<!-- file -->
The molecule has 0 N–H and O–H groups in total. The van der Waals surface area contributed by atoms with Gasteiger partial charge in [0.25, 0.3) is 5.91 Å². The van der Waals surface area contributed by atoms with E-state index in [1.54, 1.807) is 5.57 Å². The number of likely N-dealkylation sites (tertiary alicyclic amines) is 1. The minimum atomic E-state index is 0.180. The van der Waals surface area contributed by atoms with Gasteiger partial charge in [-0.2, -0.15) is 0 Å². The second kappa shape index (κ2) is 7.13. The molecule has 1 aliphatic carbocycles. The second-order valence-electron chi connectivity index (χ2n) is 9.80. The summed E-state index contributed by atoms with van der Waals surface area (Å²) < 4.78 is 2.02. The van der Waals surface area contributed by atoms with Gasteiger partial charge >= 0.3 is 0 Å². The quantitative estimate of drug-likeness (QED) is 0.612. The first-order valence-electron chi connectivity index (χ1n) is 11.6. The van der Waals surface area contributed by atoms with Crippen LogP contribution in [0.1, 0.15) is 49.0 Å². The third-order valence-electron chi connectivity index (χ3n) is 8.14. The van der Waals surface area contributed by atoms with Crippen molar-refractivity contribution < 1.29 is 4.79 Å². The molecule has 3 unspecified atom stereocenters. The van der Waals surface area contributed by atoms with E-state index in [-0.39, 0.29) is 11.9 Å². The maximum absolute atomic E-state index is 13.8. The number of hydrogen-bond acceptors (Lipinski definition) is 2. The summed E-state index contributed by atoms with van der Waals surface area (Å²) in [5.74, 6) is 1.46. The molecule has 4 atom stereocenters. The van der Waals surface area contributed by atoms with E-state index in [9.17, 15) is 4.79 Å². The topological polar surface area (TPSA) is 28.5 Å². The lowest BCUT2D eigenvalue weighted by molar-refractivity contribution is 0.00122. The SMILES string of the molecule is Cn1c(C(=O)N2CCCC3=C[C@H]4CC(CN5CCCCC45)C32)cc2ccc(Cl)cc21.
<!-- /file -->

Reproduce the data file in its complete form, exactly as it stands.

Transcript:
The molecule has 0 N–H and O–H groups in total. The van der Waals surface area contributed by atoms with Gasteiger partial charge in [0.25, 0.3) is 5.91 Å². The van der Waals surface area contributed by atoms with E-state index in [1.54, 1.807) is 5.57 Å². The number of likely N-dealkylation sites (tertiary alicyclic amines) is 1. The minimum atomic E-state index is 0.180. The van der Waals surface area contributed by atoms with Gasteiger partial charge in [-0.2, -0.15) is 0 Å². The second kappa shape index (κ2) is 7.13. The molecule has 1 aliphatic carbocycles. The second-order valence-electron chi connectivity index (χ2n) is 9.80. The summed E-state index contributed by atoms with van der Waals surface area (Å²) < 4.78 is 2.02. The van der Waals surface area contributed by atoms with Gasteiger partial charge >= 0.3 is 0 Å². The quantitative estimate of drug-likeness (QED) is 0.612. The first-order valence-electron chi connectivity index (χ1n) is 11.6. The van der Waals surface area contributed by atoms with Crippen LogP contribution in [0.1, 0.15) is 49.0 Å². The third-order valence-electron chi connectivity index (χ3n) is 8.14. The van der Waals surface area contributed by atoms with Crippen molar-refractivity contribution < 1.29 is 4.79 Å². The molecule has 3 unspecified atom stereocenters. The van der Waals surface area contributed by atoms with E-state index in [-0.39, 0.29) is 11.9 Å². The maximum absolute atomic E-state index is 13.8. The number of hydrogen-bond acceptors (Lipinski definition) is 2. The summed E-state index contributed by atoms with van der Waals surface area (Å²) in [5.74, 6) is 1.46. The molecule has 4 atom stereocenters. The van der Waals surface area contributed by atoms with E-state index in [9.17, 15) is 4.79 Å². The topological polar surface area (TPSA) is 28.5 Å². The lowest BCUT2D eigenvalue weighted by molar-refractivity contribution is 0.00122. The SMILES string of the molecule is Cn1c(C(=O)N2CCCC3=C[C@H]4CC(CN5CCCCC45)C32)cc2ccc(Cl)cc21.